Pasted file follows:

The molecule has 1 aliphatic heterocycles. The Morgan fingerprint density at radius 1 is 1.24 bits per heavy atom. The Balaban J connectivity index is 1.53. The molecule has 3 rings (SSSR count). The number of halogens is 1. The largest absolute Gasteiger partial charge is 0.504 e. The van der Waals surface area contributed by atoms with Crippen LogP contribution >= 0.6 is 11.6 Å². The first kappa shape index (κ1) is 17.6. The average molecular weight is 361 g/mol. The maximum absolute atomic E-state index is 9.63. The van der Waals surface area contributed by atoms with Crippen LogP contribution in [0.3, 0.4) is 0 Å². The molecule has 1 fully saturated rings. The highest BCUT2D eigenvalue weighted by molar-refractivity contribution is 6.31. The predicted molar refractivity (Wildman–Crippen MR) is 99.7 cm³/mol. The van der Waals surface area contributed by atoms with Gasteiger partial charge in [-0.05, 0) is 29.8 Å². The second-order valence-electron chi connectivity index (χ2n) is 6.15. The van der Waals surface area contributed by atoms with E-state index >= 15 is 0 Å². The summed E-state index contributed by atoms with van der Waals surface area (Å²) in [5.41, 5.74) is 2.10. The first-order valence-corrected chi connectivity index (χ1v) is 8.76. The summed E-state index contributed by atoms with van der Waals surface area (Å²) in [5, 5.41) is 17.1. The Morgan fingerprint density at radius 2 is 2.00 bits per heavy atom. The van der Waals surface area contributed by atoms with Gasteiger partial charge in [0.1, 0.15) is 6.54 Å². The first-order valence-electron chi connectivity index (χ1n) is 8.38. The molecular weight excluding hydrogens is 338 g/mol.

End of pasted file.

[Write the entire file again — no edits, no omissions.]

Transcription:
The molecule has 1 aliphatic heterocycles. The Morgan fingerprint density at radius 1 is 1.24 bits per heavy atom. The Balaban J connectivity index is 1.53. The molecule has 3 rings (SSSR count). The number of halogens is 1. The largest absolute Gasteiger partial charge is 0.504 e. The van der Waals surface area contributed by atoms with Crippen LogP contribution >= 0.6 is 11.6 Å². The first kappa shape index (κ1) is 17.6. The average molecular weight is 361 g/mol. The maximum absolute atomic E-state index is 9.63. The van der Waals surface area contributed by atoms with Crippen LogP contribution in [0.3, 0.4) is 0 Å². The molecule has 1 fully saturated rings. The highest BCUT2D eigenvalue weighted by molar-refractivity contribution is 6.31. The predicted molar refractivity (Wildman–Crippen MR) is 99.7 cm³/mol. The van der Waals surface area contributed by atoms with Gasteiger partial charge in [-0.05, 0) is 29.8 Å². The second-order valence-electron chi connectivity index (χ2n) is 6.15. The van der Waals surface area contributed by atoms with E-state index >= 15 is 0 Å². The summed E-state index contributed by atoms with van der Waals surface area (Å²) in [5.41, 5.74) is 2.10. The first-order valence-corrected chi connectivity index (χ1v) is 8.76. The summed E-state index contributed by atoms with van der Waals surface area (Å²) in [5, 5.41) is 17.1. The Morgan fingerprint density at radius 2 is 2.00 bits per heavy atom. The van der Waals surface area contributed by atoms with Gasteiger partial charge in [0.1, 0.15) is 6.54 Å². The first-order valence-electron chi connectivity index (χ1n) is 8.38. The molecular weight excluding hydrogens is 338 g/mol.